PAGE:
Hosting Puppies For the Blind

Maggie Weir with a Leader Dog.

When Kerry Weir was an eighth grader at Southern Door Middle School in 1987, she decided to raise a puppy for the Leader Dogs for the Blind Program as a 4-H project. She had no idea that her one-year commitment would be the beginning of a family tradition now in its 24th year.

Her sister, Katy, raised another puppy two years later, and when that dog was ready to go back to Rochester, MN for formal training, their parents, Maggie and Jeff, brought home the first of the 18 puppies they’ve raised.

From the first, Keeva, to the current, Kibble, all 18 names have begun with the letter K, and Maggie can reel them off in order in less than five seconds.

Maggie Weir says puppy hosting is a wonderful opportunity for retirees, since it’s a one-year commitment, rather than the eight to ten years that would be required for a dog they owned.

“Also,” she said, “if they plan a trip, they can drop out of the program for a year and request another puppy when they return. The hardest thing is giving up a dog when it’s ready for formal training. First-time host families think that won’t be difficult, because they know the dog is going to provide a wonderful service, but when it’s time to say goodbye, there are often tears.”

The Leader Dog program began in an old farmhouse north of Detroit in 1939 as a project of the Lions Club, still a major supporter. There are several other programs in the country that provide dogs to give blind persons the independence they thought they’d lost forever, but Leader Dogs for the Blind is the only one that trains dogs to assist individuals who are both blind and deaf. Since 1939, the program has trained more than 12,500 dogs and their new owners, a process that today costs $35,000 per dog. Purebred Labradors, Golden Retrievers, German Shepherds and mixes of these breeds can serve as guide dogs. Like the puppies who will become guide dogs, the breeding stock live with host families, who commit to keeping them throughout their breeding life and to caring for their puppies for six weeks.

For the past 18 years, Weir has been the Puppy Program Counselor for Northeastern Wisconsin, an area that stretches north to the Michigan line and south to Sheboygan. It is a joint project of the Door County 4-H and District 17-B2 Lions Clubs. Since 1987, 296 dogs from this area have been turned in to Leader Dog for the Blind, with 170 becoming guide dogs. Of the rest, 12 were used as breeding stock, four are now in training and 109 had a “career change” – not a bad percentage. Weir said that about half of the dogs raised for the program are found to be not quite up to its rigorous standards. In these cases, the dogs either find other work, such as “drug sniffers” with police or customs departments, or may be returned as pets to the families that raised them.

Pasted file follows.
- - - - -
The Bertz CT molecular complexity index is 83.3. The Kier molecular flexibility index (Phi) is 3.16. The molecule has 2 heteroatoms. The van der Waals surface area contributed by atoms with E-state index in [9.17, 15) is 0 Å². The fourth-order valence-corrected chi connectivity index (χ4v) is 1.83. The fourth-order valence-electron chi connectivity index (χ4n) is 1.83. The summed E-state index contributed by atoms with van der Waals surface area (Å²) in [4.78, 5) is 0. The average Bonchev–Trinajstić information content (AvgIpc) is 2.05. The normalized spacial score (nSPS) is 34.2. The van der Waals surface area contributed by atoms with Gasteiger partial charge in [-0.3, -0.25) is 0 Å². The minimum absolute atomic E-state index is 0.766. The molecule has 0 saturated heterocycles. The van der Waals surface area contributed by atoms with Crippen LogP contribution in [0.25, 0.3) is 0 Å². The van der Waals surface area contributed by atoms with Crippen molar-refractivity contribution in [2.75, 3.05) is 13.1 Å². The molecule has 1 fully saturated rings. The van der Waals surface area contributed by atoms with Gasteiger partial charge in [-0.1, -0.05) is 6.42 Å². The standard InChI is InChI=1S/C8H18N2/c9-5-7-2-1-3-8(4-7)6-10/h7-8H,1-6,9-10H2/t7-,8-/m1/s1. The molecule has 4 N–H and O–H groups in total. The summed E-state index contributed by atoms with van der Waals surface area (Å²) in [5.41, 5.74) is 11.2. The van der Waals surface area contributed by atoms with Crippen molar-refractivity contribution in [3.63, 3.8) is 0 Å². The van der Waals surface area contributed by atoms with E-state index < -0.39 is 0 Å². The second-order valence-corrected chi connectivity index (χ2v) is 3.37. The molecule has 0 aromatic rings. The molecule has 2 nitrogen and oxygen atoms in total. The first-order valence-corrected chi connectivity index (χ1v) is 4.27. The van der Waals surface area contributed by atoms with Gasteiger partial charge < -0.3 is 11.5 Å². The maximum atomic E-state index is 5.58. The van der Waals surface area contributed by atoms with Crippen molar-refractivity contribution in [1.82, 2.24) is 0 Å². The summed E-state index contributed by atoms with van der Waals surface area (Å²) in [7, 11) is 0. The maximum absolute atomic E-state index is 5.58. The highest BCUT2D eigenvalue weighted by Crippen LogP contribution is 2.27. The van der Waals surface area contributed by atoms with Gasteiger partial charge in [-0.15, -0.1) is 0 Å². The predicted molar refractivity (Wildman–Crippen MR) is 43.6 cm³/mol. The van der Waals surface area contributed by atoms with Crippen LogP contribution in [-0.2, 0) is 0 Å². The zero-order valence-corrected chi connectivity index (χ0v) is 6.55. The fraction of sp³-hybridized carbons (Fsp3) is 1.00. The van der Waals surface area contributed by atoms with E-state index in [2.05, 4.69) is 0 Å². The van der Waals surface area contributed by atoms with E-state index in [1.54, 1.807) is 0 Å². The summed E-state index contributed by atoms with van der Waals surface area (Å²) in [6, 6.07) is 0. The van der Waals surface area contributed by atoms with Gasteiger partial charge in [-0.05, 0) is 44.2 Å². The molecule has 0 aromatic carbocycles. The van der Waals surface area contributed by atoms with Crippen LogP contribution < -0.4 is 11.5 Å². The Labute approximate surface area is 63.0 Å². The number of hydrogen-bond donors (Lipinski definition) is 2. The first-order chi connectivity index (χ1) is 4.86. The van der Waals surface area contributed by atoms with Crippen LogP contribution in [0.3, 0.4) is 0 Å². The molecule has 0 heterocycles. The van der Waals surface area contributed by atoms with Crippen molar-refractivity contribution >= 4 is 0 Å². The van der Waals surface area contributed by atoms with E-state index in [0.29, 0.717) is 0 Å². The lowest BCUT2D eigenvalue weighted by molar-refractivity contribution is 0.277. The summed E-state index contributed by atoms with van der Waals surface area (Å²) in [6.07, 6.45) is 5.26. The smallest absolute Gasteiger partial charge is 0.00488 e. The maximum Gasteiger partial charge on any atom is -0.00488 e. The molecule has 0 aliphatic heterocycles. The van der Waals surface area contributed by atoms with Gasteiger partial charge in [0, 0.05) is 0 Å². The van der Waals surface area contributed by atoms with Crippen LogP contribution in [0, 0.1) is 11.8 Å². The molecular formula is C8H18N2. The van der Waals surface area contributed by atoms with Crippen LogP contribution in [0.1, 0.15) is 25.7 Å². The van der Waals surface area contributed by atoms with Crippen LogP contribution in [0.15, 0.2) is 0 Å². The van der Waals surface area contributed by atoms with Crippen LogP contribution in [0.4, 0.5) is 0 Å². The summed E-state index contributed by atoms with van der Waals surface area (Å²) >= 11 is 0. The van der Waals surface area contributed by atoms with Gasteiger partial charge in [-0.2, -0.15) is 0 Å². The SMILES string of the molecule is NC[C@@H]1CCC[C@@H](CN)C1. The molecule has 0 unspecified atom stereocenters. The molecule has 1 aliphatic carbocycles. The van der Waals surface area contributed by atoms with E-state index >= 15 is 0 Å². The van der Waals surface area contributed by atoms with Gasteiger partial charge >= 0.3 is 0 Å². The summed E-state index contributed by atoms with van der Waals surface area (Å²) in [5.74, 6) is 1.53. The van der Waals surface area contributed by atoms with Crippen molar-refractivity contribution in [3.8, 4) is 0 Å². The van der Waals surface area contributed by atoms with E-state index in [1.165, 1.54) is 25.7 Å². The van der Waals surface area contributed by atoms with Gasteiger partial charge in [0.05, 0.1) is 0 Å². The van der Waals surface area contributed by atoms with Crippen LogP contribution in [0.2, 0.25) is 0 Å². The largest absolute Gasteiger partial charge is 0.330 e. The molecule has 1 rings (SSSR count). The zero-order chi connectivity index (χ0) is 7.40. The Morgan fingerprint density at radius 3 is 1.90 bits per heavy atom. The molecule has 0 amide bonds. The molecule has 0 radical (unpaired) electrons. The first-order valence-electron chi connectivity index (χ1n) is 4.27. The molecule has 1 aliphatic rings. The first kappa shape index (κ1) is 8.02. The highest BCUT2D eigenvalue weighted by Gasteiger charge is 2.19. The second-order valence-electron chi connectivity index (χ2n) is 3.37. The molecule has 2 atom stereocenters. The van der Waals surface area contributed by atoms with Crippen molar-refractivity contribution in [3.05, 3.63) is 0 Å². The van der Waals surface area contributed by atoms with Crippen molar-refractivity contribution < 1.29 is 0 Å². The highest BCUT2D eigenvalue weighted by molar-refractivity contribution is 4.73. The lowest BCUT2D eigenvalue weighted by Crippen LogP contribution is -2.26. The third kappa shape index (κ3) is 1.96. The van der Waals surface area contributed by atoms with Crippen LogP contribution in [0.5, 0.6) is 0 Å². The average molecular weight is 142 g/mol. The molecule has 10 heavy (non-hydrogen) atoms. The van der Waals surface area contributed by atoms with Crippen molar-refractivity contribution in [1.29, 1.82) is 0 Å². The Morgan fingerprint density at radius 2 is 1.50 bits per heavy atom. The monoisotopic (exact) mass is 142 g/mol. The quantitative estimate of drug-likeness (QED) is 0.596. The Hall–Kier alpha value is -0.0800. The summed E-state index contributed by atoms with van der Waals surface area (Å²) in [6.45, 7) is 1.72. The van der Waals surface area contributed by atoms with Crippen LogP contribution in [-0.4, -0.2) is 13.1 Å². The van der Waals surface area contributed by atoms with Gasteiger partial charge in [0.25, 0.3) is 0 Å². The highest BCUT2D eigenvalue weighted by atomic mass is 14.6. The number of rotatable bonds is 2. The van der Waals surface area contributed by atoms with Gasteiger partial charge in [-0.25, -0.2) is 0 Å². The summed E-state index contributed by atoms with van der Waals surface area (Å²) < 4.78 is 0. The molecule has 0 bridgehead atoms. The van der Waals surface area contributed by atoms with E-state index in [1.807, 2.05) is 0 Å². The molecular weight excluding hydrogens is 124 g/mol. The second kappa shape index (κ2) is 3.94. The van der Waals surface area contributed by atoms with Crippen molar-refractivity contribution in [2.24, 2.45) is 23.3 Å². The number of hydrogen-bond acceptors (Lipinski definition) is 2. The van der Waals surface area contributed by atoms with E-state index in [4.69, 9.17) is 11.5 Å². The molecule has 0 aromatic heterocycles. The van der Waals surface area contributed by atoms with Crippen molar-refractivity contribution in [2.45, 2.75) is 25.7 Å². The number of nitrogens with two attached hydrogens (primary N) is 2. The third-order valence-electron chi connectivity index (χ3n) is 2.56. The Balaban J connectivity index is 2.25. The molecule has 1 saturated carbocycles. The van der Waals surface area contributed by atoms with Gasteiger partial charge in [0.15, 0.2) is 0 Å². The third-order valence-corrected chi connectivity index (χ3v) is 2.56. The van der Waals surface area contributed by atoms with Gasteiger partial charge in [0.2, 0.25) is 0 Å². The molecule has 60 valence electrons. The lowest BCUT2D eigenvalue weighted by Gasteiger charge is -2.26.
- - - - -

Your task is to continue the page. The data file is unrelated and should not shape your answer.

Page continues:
The Leader Dogs for the Blind program is supported entirely by donations. There is no charge for the 26-day training class for new guide dog owners or for the dogs they receive. Host families assume all costs associated with caring for puppies for a year as they teach them basic obedience, housebreak them, and socialize them by taking them into the community on a regular basis. Weir’s dog Kibble accompanies her to her job as head curator at the Door County Museum in Sturgeon Bay, spending time in a spacious cage near the front entrance. At seven months, she demonstrates her obedience skills, patiently “staying” until given the OK to attack the bowl of food in front of her.

Fourteen puppies are now being raised in the Northeastern Wisconsin area, and there are 15 families – all repeat hosts – on the waiting list for new puppies. To date, 124 of the locally-raised puppies have been placed as guide dogs in 26 states and the District of Columbia, while 46 have gone to ten foreign countries, including two that Weir raised who are now working in Buenos Aires, Argentina, and Santiago, Chile. Bob and Jane Goggins of Sturgeon Bay, now raising Barley, their 17th dog, are the only other host family in Door County.

All the host families and their dogs attend mandatory monthly meetings. “I don’t need to see the people,” Weir said with a laugh, “but I do need to see the dogs.”

Those interested in hosting a Leader Dog puppy can call Maggie Weir at 920.743.9561. They’re encouraged to attend one of the host family meetings before making up their mind. Those interested in being evaluated as a Leader Dog Owner may contact the program at 248.651.9011.

Pet A Leaderdog?

Probably not

Maggie Weir, who heads the program in northeastern Wisconsin that raises puppies for Leader Dogs for the Blind, says you should never pet a Leader Dog without asking permission from its owner. And when you ask, you shouldn’t be surprised if the answer is no.

She stresses that this is not because the owner is unfriendly, but because the dog is working and should not be distracted. It’s responsible for its owner’s safety and must give its full attention to this job. A Leader Dog that begins to enjoy attention from others is no longer concentrating on its responsibility.

“It’s unfortunate,” Maggie says, “that some people don’t respect this. A former Door County resident with a Leader Dog had ‘pinpoint’ vision, enabling him to see a bit directly in front of him. He said that occasionally when he asked people not to pet his dog, they did it anyway, assuming he couldn’t see them.”

Graduate Leader Dogs are, by law, allowed access anywhere the public is permitted – a restaurant, for example, but not the restaurant kitchen. Puppies in training can be identified by their blue jackets or scarves that say “Future Leader Dog.” People hosting these puppies always ask permission before entering a restaurant or other place where animals aren’t usually admitted. The answer, Maggie says, is nearly always yes.